What is the computational bottleneck algorithm for medical imaging applications? We are trying to figure out if there is a benefit to run these algorithms on regular cloud server instances or GPU accelerated server instances.
migrated from serverfault.com Dec 27 '11 at 21:49
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Unless the software has been specifically designed with GPU processing power in mind, GPU accelerated instances will be about the same performance as regular commodity server instances, only at a higher price.
I'm willing to gamble and say that the bottleneck of any algorithm, medical or not, imaging or not is the rate at which you can throw data at the CPU, and the number of cores, and the clock rate.
Get some fast CPUs, Insanely fast RAM, blindingly fast striped/mirrored storage, and do it that way.
I suspect that you'll probably find that running on "the cloud" is actually counter-intuitive, or at least counterproductive, as many cloud service providers don't tune their storage backends to cater for high performance computing, but more to providing a little bit of IO to the masses.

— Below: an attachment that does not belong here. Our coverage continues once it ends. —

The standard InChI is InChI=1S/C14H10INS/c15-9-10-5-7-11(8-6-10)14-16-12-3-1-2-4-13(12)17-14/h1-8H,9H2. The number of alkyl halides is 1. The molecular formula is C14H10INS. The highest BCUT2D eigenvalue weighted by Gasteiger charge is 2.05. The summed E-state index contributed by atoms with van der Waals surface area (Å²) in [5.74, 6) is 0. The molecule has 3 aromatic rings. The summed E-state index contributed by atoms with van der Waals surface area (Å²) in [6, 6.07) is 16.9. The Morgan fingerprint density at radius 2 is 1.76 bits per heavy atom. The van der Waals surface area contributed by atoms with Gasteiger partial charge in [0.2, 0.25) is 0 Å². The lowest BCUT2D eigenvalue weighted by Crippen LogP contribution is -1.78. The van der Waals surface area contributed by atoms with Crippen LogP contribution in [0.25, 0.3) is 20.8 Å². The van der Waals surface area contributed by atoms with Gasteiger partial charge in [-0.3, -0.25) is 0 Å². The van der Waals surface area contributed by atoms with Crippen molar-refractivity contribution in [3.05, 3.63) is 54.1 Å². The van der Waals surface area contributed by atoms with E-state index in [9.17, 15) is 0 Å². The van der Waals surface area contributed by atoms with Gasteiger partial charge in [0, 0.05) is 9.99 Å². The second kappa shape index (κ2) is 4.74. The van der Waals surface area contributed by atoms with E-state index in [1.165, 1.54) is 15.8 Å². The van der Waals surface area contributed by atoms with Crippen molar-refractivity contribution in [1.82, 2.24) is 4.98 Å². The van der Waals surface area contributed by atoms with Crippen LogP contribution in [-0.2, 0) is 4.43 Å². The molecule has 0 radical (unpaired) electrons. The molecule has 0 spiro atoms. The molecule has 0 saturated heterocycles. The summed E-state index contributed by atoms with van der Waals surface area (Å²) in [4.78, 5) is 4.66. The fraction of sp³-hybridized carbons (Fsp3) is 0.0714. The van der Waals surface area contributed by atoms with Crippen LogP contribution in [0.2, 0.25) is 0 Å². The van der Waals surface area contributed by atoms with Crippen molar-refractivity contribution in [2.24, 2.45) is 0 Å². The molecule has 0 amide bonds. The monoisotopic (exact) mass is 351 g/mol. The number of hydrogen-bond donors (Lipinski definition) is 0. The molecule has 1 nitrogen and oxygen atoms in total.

I think you'd be better off with owned dedicated hardware, that way, you can spend more time and money in efficiently tuning the hardware stack to match your software stack. Any cloud service provider (including Amazon) will give you some trade offs and compromises.
Oh, and don't forget about not putting all your eggs in one basket. What happens when Amazon goes offline, and nobody can examine any X-Rays, or the poor schmuck who put a heart monitoring application on Amazon Cloud instances, and Amazon went offline in a massive outage.
Aside from the compromises of cloud hosting, the problems of being redundant and resilient to provider outages, not putting critical infrastructure on the cloud, there's other questions surrounding the architecture of your application itself.. Will it scale linearly?
I bet it won't.